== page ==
The role of the family caregiver can be an extremely difficult responsibility. Your days are filled with multiple responsibilities including, but not limited to, constant care, both physical and emotional, medication management and doctor appointments. On top of the responsibilities that come from caregiving, you have your own emotions and daily responsibilities to handle as well.
While being a family caregiver may not be a typical “job,” it is a job. The complexities of this job can compound over time and we know how easy it is to feel burnt out. No matter how much you love the person you are caring for, caregiver burnout can lead to depression or anxiety. Are you or a family caregiver you love at risk of burnout? Let us share a few signs of caregiver burnout you need to be on the lookout for.
1. Drastic change in mood.
Many times, when someone takes on the role of a family caregiver, he or she is eager to take on this task. When this person is experiencing caregiver burnout, however, his or her outlook on the situation may shift to negativity. This can be expressed as sudden lack of compassion, annoyance or disinterest in routine responsibilities. The caregiver may even completely regret taking on the responsibility.
2. Loss of sense of duty.
While not a qualification of the role, many family caregivers feel guilty leaving his or her family member or taking a brief respite for him or herself. The caregiver understands how important his or her role is in the family member’s life. A sign of caregiver burnout can be when the original sense of duty slowly slips away and is replaced with irritability. Rather than feeling an obligation, a burnt-out family caregiver will feel irritable about any caregiving responsibilities.
3. Feelings of wanting to harm the loved one.
Even though the role can be frustrating at times, most caregivers still feel an overwhelming sense of love towards their loved one. When the frustration becomes too much to handle, a burnt-out caregiver may have feelings of wanting to harm his or her family member. These feelings may be minuscule or more severe, such as wanting to shake him or her out of frustration. No matter the severity level, feelings of wanting to harm a loved one is a sure sign of caregiver burnout.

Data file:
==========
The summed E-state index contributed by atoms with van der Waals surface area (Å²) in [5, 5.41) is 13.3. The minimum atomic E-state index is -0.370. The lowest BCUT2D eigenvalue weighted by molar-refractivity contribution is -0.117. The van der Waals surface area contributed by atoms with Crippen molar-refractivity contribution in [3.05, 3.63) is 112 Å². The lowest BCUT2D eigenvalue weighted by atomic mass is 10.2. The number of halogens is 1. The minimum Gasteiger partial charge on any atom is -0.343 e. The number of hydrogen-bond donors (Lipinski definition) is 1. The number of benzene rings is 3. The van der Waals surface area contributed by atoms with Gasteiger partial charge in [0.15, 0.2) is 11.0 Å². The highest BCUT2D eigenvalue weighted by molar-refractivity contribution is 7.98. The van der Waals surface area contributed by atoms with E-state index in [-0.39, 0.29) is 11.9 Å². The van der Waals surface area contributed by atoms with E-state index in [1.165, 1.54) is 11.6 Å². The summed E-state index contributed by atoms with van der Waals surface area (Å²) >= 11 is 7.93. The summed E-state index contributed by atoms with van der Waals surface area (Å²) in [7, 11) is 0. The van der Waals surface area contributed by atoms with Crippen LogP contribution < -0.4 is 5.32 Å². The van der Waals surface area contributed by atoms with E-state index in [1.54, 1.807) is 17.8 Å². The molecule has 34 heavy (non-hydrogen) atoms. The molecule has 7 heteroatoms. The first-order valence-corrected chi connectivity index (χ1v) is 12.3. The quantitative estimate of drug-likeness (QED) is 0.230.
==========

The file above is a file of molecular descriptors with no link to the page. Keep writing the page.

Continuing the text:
4. Feelings of wanting to harm oneself.
If the stress and responsibility has increased to the level that the caregiver wants to harm him or herself, a caregiver is definitely burnt out. Although this is an important role, it is important to take care of oneself as well. Please seek immediate help and talk through your feelings with someone.
5. Loss of interest in what was once enjoyable.
Caregivers must try and balance caregiving responsibilities with their personal life. It is important to continue to socialize with friends and family and take part in enjoyable activities. If a caregiver has lost interest in doing what was once enjoyable because they are too consumed by the responsibilities, they are most likely beginning to show signs of burnout.
Being a caregiver can be a stressful responsibility and it is important to maintain balance. If you or someone you know has taken on the role of a family caregiver, work together to ensure the caregiver has the support he or she needs. If a caregiver is experiencing any of these signs, do not wait to ask for help! If you need advice on this or any other elder law matter, do not wait to contact us!